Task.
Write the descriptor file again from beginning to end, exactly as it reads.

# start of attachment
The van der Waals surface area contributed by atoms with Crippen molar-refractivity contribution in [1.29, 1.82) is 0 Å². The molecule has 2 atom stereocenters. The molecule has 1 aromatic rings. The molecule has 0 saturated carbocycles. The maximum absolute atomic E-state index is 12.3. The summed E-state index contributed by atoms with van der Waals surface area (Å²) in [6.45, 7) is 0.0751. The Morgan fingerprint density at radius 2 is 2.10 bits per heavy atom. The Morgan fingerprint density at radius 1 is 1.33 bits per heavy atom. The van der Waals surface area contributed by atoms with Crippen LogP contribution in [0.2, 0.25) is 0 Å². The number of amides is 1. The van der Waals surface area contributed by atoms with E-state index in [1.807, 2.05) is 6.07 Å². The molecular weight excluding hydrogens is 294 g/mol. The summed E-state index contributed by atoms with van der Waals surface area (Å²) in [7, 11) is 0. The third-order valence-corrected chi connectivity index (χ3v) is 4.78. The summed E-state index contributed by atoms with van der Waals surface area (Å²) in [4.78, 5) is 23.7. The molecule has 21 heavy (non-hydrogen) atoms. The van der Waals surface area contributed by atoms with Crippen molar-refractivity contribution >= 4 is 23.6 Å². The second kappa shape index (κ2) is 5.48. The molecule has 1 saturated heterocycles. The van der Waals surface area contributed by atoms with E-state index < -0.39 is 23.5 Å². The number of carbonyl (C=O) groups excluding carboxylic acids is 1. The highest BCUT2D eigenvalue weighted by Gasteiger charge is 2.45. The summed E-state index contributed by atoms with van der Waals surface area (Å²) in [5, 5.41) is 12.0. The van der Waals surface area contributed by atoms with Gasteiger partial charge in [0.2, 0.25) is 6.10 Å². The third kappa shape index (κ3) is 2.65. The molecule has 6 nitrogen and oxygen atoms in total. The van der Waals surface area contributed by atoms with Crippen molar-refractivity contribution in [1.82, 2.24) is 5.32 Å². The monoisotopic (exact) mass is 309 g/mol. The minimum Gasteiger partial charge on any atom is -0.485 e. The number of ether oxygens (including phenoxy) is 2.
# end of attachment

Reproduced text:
The van der Waals surface area contributed by atoms with Crippen molar-refractivity contribution in [1.29, 1.82) is 0 Å². The molecule has 2 atom stereocenters. The molecule has 1 aromatic rings. The molecule has 0 saturated carbocycles. The maximum absolute atomic E-state index is 12.3. The summed E-state index contributed by atoms with van der Waals surface area (Å²) in [6.45, 7) is 0.0751. The Morgan fingerprint density at radius 2 is 2.10 bits per heavy atom. The Morgan fingerprint density at radius 1 is 1.33 bits per heavy atom. The van der Waals surface area contributed by atoms with Crippen LogP contribution in [0.2, 0.25) is 0 Å². The number of amides is 1. The van der Waals surface area contributed by atoms with E-state index in [1.807, 2.05) is 6.07 Å². The molecular weight excluding hydrogens is 294 g/mol. The summed E-state index contributed by atoms with van der Waals surface area (Å²) in [7, 11) is 0. The third-order valence-corrected chi connectivity index (χ3v) is 4.78. The summed E-state index contributed by atoms with van der Waals surface area (Å²) in [4.78, 5) is 23.7. The molecule has 21 heavy (non-hydrogen) atoms. The van der Waals surface area contributed by atoms with Crippen molar-refractivity contribution >= 4 is 23.6 Å². The second kappa shape index (κ2) is 5.48. The molecule has 1 saturated heterocycles. The van der Waals surface area contributed by atoms with E-state index < -0.39 is 23.5 Å². The number of carbonyl (C=O) groups excluding carboxylic acids is 1. The highest BCUT2D eigenvalue weighted by Gasteiger charge is 2.45. The summed E-state index contributed by atoms with van der Waals surface area (Å²) in [5, 5.41) is 12.0. The van der Waals surface area contributed by atoms with Gasteiger partial charge in [0.2, 0.25) is 6.10 Å². The third kappa shape index (κ3) is 2.65. The molecule has 6 nitrogen and oxygen atoms in total. The van der Waals surface area contributed by atoms with Crippen molar-refractivity contribution in [1.82, 2.24) is 5.32 Å². The monoisotopic (exact) mass is 309 g/mol. The minimum Gasteiger partial charge on any atom is -0.485 e. The number of ether oxygens (including phenoxy) is 2.